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Old 11-27-2011, 02:31 PM   #1321
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Including fittings? How long are the lines?
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Old 11-27-2011, 03:57 PM   #1322
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Including fittings? How long are the lines?
Long enough for the FM oil cooler location. I'd have to go outside to measure and just came in so you'll have to wait, lol.
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Old 11-27-2011, 05:01 PM   #1323
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They mount it to the steering rack right? Let me know if you're willing to ship.
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Old 11-27-2011, 07:36 PM   #1324
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OK guys, I need some help.

I heard a "ching" noise when stopped and putting the car in gear. Spoolin thought it was the drive-shaft u-joint. I just checked and I don't feel any play in the driveshaft, so I wonder if it's the clutch. Are there any thoughts on how to diagnose this aside from pulling the trans?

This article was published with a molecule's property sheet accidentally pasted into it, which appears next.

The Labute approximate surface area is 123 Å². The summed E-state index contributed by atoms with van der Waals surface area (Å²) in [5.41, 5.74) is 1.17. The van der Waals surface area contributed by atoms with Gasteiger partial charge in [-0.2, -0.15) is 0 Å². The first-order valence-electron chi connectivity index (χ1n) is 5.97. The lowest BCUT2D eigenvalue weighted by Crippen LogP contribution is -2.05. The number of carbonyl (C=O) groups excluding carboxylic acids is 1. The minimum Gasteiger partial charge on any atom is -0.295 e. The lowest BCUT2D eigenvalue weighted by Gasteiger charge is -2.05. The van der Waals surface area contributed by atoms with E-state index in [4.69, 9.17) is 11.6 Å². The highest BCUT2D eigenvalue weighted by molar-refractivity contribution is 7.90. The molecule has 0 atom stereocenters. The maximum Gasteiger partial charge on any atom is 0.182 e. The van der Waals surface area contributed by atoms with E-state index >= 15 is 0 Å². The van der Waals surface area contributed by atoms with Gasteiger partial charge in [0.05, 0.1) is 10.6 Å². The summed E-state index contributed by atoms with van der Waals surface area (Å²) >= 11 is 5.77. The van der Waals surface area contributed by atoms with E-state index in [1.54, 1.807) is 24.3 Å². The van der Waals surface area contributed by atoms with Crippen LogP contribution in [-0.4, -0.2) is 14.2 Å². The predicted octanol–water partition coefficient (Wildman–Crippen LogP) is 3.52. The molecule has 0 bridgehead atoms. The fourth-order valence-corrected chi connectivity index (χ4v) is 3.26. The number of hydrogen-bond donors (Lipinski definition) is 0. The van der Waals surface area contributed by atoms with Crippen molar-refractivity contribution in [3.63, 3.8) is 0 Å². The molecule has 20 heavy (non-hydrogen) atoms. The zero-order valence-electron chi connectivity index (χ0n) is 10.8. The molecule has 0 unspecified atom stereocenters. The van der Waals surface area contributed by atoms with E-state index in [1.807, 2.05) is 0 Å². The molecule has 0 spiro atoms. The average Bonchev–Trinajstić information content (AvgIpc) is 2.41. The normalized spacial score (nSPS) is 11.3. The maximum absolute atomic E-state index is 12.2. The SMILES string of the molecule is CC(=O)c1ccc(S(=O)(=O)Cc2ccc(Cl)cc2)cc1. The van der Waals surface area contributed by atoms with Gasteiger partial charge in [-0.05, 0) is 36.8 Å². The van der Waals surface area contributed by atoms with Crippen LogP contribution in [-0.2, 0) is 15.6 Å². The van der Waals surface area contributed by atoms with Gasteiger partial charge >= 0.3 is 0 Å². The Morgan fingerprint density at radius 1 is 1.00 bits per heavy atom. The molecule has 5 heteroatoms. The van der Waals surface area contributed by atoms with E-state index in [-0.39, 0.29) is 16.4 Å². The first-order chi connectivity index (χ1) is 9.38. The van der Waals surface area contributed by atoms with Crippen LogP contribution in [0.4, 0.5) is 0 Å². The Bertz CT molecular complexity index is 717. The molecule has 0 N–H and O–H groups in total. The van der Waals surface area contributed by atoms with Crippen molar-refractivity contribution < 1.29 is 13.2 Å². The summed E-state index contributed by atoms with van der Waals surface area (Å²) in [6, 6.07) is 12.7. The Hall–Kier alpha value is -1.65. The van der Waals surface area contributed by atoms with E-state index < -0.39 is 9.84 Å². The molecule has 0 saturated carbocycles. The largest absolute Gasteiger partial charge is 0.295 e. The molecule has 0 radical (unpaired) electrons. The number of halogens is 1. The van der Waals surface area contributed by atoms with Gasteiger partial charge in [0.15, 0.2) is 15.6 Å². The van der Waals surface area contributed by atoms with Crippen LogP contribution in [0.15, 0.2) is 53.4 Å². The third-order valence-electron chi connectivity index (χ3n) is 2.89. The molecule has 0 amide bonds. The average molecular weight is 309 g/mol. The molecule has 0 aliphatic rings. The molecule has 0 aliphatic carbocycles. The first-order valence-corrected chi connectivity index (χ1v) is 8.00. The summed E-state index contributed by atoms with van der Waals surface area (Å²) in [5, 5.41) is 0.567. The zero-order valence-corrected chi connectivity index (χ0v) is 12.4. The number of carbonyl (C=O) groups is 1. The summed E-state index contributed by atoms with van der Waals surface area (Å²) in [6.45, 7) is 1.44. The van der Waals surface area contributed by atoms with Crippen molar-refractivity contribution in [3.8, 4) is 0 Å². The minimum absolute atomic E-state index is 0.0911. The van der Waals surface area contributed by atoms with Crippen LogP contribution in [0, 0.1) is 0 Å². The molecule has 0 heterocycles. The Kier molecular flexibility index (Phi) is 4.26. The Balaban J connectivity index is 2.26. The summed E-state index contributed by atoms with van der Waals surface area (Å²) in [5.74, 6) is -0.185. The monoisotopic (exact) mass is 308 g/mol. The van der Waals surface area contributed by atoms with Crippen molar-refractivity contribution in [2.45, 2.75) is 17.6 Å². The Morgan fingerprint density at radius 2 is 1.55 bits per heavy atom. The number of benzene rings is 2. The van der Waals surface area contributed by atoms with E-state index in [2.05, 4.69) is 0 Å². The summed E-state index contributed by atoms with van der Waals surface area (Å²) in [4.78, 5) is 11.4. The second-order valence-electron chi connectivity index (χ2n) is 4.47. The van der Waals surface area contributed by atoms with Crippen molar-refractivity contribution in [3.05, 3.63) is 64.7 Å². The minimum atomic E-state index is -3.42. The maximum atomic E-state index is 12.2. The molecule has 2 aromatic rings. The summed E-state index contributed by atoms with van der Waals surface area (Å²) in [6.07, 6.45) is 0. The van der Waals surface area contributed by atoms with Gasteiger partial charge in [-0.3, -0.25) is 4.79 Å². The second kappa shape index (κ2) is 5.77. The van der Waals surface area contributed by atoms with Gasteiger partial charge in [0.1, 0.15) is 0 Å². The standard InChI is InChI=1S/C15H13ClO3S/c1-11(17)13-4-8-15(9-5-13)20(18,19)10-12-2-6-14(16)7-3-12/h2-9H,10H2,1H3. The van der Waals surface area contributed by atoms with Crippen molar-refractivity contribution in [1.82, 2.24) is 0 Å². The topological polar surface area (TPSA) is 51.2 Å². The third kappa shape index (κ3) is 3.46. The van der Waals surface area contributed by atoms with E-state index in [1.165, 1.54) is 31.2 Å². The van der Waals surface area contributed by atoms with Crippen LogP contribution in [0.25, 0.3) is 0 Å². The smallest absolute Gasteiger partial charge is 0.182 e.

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Old 11-27-2011, 07:36 PM   #1325
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They mount it to the steering rack right? Let me know if you're willing to ship.
Dude, just make your own. After international shipping its not worth the cost.
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Old 11-27-2011, 07:50 PM   #1326
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Show me where I can get any length (let alone 2 pieces, 4 fittings) of -10 line including fittings for ~$40 and I'll send you a case of Piraat
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Old 11-27-2011, 07:52 PM   #1327
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Show me where I can get any length (let alone 2 pieces, 4 fittings) of -10 line including fittings for ~$40 and I'll send you a case of Piraat